After eight years of life without any significant back pain, I’d forgotten how threatening an injury can be to one’s mental health.
This past week and a half, I’ve gotten all too clear of a reminder.
A couple Fridays ago, I twisted my tailbone out of joint while plugging in a power cord. It has never the heavy lifting for me that’s caused injury; it’s always been the quick, careless movements.
I spent that first weekend out of commission, but my spirits were good because I figured all would be better by Monday. Then I got to Monday and the pain seemed worse. A visit to the chiropractor had me feeling much better. Then, on Tuesday, I drove 90 minutes north for a camping trip. I’ve been walking crooked and slow ever since.
Saturday night, wave after wave of spasms kept me awake and in agony.
As I write this I’m back home and feeling a bit better about my ability to address the pain. I have another chiropractor appointment today, and I suspect I’ll be going for follow-up visits for the rest of the week before I’m back to normal.
I have to admit: My attitude has tanked because of all this.
Erin and the kids have had to pick up all the chores I usually do, which makes me feel badly. The biggest torment for me is a feeling of uselessness, and I’ve been pretty useless, though I’m very grateful to Erin and the children for picking up the slack without complaint.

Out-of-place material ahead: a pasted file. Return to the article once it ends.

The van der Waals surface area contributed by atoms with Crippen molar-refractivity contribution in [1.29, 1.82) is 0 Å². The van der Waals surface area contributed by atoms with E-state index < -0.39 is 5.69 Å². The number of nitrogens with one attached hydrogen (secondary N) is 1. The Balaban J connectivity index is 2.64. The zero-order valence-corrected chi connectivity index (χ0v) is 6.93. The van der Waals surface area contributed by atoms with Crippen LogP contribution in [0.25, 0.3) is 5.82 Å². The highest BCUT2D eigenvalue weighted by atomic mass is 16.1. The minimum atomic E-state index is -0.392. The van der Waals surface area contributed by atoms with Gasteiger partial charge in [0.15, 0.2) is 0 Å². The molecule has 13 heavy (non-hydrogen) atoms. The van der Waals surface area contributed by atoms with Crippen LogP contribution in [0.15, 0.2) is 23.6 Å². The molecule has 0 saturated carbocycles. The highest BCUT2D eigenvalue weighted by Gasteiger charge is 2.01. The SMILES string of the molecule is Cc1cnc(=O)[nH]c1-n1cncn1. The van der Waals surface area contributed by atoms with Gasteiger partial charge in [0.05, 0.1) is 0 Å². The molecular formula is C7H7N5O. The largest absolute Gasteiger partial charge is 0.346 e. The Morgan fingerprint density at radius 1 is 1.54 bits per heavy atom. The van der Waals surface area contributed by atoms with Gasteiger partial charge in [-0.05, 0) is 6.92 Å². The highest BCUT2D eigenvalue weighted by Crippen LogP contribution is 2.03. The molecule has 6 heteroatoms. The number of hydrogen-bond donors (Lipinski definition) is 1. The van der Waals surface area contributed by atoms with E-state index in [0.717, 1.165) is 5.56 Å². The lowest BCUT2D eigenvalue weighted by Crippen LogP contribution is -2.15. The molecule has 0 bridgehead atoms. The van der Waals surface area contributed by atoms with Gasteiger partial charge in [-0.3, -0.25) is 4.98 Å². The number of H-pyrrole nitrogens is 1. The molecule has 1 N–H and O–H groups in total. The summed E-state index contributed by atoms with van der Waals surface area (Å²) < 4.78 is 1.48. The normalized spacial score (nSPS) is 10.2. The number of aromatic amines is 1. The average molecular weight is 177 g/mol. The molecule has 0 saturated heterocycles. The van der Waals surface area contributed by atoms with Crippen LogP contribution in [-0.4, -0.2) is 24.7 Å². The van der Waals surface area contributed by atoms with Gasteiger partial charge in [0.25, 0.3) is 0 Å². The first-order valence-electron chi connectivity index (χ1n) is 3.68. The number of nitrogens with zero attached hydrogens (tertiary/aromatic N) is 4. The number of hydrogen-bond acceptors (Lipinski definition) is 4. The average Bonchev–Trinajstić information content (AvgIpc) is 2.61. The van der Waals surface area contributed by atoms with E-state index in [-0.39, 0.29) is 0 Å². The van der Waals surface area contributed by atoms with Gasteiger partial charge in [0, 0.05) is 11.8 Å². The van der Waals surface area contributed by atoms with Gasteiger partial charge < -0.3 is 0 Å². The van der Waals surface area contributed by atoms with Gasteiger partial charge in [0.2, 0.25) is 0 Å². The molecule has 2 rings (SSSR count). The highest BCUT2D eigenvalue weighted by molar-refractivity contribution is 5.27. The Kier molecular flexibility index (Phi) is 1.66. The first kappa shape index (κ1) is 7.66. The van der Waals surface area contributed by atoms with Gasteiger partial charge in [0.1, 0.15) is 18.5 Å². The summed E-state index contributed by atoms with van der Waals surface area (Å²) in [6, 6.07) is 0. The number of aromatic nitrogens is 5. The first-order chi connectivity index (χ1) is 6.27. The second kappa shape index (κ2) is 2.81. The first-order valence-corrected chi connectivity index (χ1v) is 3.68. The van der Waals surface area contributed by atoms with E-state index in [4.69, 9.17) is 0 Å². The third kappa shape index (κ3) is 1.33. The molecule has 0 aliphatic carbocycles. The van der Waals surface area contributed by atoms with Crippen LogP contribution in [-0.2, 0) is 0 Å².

I’ve been more short-tempered with people than usual, and that makes me feel badly, too.
The build-up of bad feelings inevitably leads to depression for me, and here it is. I’m not feeling doomed, and I’m sure as hell not feeling hopeless. I know this too shall pass, and the experience reminds me of how lucky I am to have full mobility most of the time.
When I can’t get off a couch, bed or chair, I can’t help but think of people who are permanently disabled. I can’t help but feel for my father, who has been left partially blind and in need of a walker after a series of strokes and heart attacks.
I’ll get to the chiropractor and get this fixed. I’ll also resume routine appointments to keep the back in check.
The black cloud currently over my head will lift.
But I’m reminded of how fragile the body and spirit can be. I’m sure I’ll appreciate the reminder in the long run.
For now, I’m just ready to get past this.